We knew 'The Shot' would be memorable, but Luke Maye keeps giving fans reasons to remember the shooter.
When the Charlotte native hit 'The Shot', we thought he had cemented his legacy as a Tar Heel, but, as it turns out, the concrete hasn't quite dried.
As the story goes, Maye chose between being an impact player at Davidson and a preferred walk-on at UNC. Though he was given a scholarship shortly before enrolling at UNC, no one could've expected the junior forward to become an impact player at UNC - that is, no one except Roy Williams.
"The only guy who wanted Luke Maye as badly as me was Bobby McKillop (the head coach of Davidson)," Williams told reporters Friday night. "Needless to say, I'm very fortunate he said yes to us."
No matter how much the Hall of Fame coach praises Maye's shooting prowess or work ethic, his consistently elite level of play comes as a shock on a night in night out basis.
When Maye arrived at UNC, he sat behind a talented group of bigs: Brice Johnson, Kennedy Meeks, Isaiah Hicks and Joel James. He was lucky to get off the bench, only finding meaningful minutes a few times his rookie campaign.
Then Johnson and James graduated, and Maye saw some more time on the court. The Smith Center and every Tar Heel living room started applauding his every good deed: "Luuuuuuuuuuke". All the while, however, Maye had a superb post player within his supporting cast.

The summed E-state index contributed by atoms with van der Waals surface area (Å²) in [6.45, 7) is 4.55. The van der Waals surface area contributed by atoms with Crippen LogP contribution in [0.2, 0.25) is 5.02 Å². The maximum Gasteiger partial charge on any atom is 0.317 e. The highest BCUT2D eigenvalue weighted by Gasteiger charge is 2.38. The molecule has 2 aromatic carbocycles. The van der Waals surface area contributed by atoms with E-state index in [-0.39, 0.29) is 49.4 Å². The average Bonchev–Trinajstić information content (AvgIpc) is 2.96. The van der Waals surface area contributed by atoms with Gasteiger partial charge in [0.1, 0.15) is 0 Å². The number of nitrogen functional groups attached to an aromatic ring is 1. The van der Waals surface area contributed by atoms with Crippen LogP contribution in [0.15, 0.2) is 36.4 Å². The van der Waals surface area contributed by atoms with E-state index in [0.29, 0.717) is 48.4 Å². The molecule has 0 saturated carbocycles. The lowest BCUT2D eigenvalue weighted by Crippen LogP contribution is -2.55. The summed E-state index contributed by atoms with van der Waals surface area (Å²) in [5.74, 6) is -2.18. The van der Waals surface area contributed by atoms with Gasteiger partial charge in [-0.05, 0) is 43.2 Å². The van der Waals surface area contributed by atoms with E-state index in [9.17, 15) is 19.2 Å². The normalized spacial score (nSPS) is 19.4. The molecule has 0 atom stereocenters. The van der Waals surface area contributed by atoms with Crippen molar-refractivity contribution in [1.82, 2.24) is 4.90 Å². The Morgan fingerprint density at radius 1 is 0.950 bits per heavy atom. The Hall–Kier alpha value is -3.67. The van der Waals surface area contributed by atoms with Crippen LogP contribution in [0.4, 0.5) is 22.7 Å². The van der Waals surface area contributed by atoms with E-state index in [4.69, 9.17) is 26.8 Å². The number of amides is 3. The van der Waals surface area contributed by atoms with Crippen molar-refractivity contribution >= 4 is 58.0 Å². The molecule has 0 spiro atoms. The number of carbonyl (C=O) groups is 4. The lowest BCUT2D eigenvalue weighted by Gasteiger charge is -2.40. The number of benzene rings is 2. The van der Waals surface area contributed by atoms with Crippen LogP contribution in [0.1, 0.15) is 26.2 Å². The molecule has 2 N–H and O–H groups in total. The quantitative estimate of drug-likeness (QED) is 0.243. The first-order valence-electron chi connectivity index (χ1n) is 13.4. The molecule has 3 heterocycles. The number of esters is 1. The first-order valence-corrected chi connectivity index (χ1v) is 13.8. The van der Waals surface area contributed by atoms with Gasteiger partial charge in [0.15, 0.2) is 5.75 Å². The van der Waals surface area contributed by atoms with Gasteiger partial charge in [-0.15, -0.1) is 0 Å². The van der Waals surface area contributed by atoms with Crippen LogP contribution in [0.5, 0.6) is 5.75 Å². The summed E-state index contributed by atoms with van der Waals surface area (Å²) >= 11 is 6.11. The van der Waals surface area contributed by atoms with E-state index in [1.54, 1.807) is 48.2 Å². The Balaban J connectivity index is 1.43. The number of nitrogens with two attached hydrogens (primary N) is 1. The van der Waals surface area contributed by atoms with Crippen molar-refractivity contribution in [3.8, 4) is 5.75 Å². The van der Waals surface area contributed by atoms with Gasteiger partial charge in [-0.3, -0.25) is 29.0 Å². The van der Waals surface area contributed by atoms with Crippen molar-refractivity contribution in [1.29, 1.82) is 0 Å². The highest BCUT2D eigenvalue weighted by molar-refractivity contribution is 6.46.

Not this year, though. While the freshman big men show much potential and promise, none yet compare to Johnson, Meeks, Hicks or Tony Bradley.
In UNC's 85-75 win Friday against Davidson at the Charlotte Hornet's Spectrum Center, Maye nearly matched Davidson in rebounding, grabbing a career-high 17 boards to the Wildcats' 23. Maye also scored 24 points, posting his fourth double-double of the year, which he had secured by halftime.
He hasn't been perfect, however. Maye struggled to put up meaningful numbers against Michigan State, the Tar Heel's biggest test of the season thus far, and has shot poorly from the free throw line, a meager 53 percent.
Despite this, he continues to put up numbers not even Antawn Jamison - whose jersey hangs in the highest tier of the Smith Center rafter among the likes of Hansbrough, Jordan and Worthy - could match in his 1997-98 National Player of the Year campaign.
Through eight games, Maye has strung together six 20-point performances, and each of his doubles-doubles has been accompanied by at least a 20-point outing. He's shooting 55 percent from the floor and 46 percent from behind the arc.
Against an eager, revenge-seeking Arkansas squad in the PK-80 Tournament in Portland, Maye put up a career high 28 points, 16 rebounds and 5 assists, a stat line most couldn't even put up in a video game.
He wasn't supposed to even get a scholarship from UNC, much less be a star or even a starter, so how do we cope with the fact that a former preferred walk-on is playing out of his mind, as if he's contending for National Player of the Year?
I'm not entirely sure, but let's enjoy it.